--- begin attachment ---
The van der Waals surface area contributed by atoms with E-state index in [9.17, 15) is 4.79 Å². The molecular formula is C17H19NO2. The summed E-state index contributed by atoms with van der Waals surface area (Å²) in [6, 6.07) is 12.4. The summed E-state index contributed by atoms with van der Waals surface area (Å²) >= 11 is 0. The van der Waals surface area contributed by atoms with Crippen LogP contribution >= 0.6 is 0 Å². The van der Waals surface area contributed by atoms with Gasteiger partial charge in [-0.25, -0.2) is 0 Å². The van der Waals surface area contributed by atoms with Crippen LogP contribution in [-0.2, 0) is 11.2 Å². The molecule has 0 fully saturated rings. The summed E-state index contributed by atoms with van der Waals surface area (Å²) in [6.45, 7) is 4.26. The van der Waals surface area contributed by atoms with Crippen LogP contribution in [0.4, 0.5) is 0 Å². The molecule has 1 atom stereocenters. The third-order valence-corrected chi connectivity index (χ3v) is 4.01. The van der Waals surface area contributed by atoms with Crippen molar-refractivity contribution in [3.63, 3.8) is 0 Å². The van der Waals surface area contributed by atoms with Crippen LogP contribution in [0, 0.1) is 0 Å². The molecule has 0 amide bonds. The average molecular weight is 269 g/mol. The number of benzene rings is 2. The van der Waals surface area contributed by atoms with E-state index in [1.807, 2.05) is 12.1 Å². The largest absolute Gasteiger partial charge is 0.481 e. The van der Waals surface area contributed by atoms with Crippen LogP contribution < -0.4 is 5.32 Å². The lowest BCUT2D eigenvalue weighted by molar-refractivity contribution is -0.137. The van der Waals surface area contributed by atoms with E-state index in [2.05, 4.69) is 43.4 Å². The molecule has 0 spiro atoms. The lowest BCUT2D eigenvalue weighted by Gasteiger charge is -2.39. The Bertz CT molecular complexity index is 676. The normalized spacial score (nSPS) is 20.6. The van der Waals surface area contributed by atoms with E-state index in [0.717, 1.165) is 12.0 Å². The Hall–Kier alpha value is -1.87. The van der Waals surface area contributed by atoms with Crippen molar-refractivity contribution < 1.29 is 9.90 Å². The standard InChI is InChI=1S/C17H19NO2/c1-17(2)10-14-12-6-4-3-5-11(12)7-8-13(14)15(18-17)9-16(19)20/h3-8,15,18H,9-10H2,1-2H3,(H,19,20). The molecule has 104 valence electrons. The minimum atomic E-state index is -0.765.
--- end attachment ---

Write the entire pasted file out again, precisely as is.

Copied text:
The van der Waals surface area contributed by atoms with E-state index in [9.17, 15) is 4.79 Å². The molecular formula is C17H19NO2. The summed E-state index contributed by atoms with van der Waals surface area (Å²) in [6, 6.07) is 12.4. The summed E-state index contributed by atoms with van der Waals surface area (Å²) >= 11 is 0. The van der Waals surface area contributed by atoms with Crippen LogP contribution >= 0.6 is 0 Å². The van der Waals surface area contributed by atoms with Gasteiger partial charge in [-0.25, -0.2) is 0 Å². The van der Waals surface area contributed by atoms with Crippen LogP contribution in [-0.2, 0) is 11.2 Å². The molecule has 0 fully saturated rings. The summed E-state index contributed by atoms with van der Waals surface area (Å²) in [6.45, 7) is 4.26. The van der Waals surface area contributed by atoms with Crippen LogP contribution in [0.4, 0.5) is 0 Å². The molecule has 1 atom stereocenters. The third-order valence-corrected chi connectivity index (χ3v) is 4.01. The van der Waals surface area contributed by atoms with Crippen molar-refractivity contribution in [3.63, 3.8) is 0 Å². The van der Waals surface area contributed by atoms with Crippen LogP contribution in [0, 0.1) is 0 Å². The molecule has 0 amide bonds. The average molecular weight is 269 g/mol. The number of benzene rings is 2. The van der Waals surface area contributed by atoms with E-state index in [1.807, 2.05) is 12.1 Å². The largest absolute Gasteiger partial charge is 0.481 e. The van der Waals surface area contributed by atoms with Crippen LogP contribution < -0.4 is 5.32 Å². The lowest BCUT2D eigenvalue weighted by molar-refractivity contribution is -0.137. The van der Waals surface area contributed by atoms with E-state index in [2.05, 4.69) is 43.4 Å². The molecule has 0 spiro atoms. The lowest BCUT2D eigenvalue weighted by Gasteiger charge is -2.39. The Bertz CT molecular complexity index is 676. The normalized spacial score (nSPS) is 20.6. The van der Waals surface area contributed by atoms with E-state index in [0.717, 1.165) is 12.0 Å². The Hall–Kier alpha value is -1.87. The van der Waals surface area contributed by atoms with Crippen molar-refractivity contribution < 1.29 is 9.90 Å². The standard InChI is InChI=1S/C17H19NO2/c1-17(2)10-14-12-6-4-3-5-11(12)7-8-13(14)15(18-17)9-16(19)20/h3-8,15,18H,9-10H2,1-2H3,(H,19,20). The molecule has 104 valence electrons. The minimum atomic E-state index is -0.765.